I read some advice to "write any crap" and fix it in revision. I'm not a fan of that, but you, my friend, need a happy medium. :) I think I learn more when I write a better sentence "live" than if I revise it later. I learn both times, but I think the best way for me to write it "right" in the first place is to do just that. So, yes, I revise as I write, but only to a reasonable extent.

It sounds like you could very easily over-revise until you lose the spark which made you want to write the story in the first place. I don't think what you're going through is uncommon. I've been through it, and I've read other authors discuss it. So you're going to have to instill some self-discipline. Write a scene, go over it no more than twice, and do what you want those two times, then take a deep breath and move on to the next scene. Control that urge to scroll up again. ;-)

And keep a browser up with thesaurus.com in a tab while you're writing. What you think is shrinking vocabulary is putting too much attention on technical details so that it's suppressing your creativity, which has a lot to do with the wordsmith side of writing.

I think I discussed this in my article about Pro Writing Aid. I put a popular book by a famous author through that software and compared it to the book I'd just finished writing. We had the same scores for things like adverbs, passive voice, etc. Don't take that to mean my writing was so good I transcend those elements. What it means is that even the best authors have that stuff in immensely entertaining prose.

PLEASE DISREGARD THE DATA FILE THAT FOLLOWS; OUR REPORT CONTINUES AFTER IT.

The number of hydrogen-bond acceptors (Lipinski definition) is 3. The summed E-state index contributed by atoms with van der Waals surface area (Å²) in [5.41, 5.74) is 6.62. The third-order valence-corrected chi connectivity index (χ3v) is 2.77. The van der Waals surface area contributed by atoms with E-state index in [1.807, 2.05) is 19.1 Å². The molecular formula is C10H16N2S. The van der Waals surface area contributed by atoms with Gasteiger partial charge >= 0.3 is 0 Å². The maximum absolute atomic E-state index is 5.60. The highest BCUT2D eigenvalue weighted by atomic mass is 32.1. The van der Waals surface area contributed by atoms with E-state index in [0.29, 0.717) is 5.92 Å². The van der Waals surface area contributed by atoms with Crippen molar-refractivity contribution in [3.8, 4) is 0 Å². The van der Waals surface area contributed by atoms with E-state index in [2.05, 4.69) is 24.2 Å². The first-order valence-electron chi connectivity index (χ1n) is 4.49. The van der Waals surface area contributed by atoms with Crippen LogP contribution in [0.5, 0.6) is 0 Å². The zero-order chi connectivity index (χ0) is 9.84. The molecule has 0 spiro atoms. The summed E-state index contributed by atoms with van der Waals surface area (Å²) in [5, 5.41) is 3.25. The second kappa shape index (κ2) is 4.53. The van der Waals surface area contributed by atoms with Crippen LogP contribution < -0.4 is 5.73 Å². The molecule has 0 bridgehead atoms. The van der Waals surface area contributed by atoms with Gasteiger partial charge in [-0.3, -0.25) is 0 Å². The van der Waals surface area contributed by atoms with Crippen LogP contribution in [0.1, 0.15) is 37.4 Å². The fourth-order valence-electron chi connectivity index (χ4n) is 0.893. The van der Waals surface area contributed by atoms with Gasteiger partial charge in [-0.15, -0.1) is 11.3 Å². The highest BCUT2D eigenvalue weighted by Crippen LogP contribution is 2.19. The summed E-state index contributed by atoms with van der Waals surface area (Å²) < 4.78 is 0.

TheMightyAz

Mentor
My current habit is I write a scene, look back over it once to dress up nagging errors, then read it aloud to my wife, but I could read it aloud to myself. I'll pick up on a few other things when I do that. Then it's on to the next scene, and don't look back.

I read some advice to "write any crap" and fix it in revision. I'm not a fan of that, but you, my friend, need a happy medium. :) I think I learn more when I write a better sentence "live" than if I revise it later. I learn both times, but I think the best way for me to write it "right" in the first place is to do just that. So, yes, I revise as I write, but only to a reasonable extent.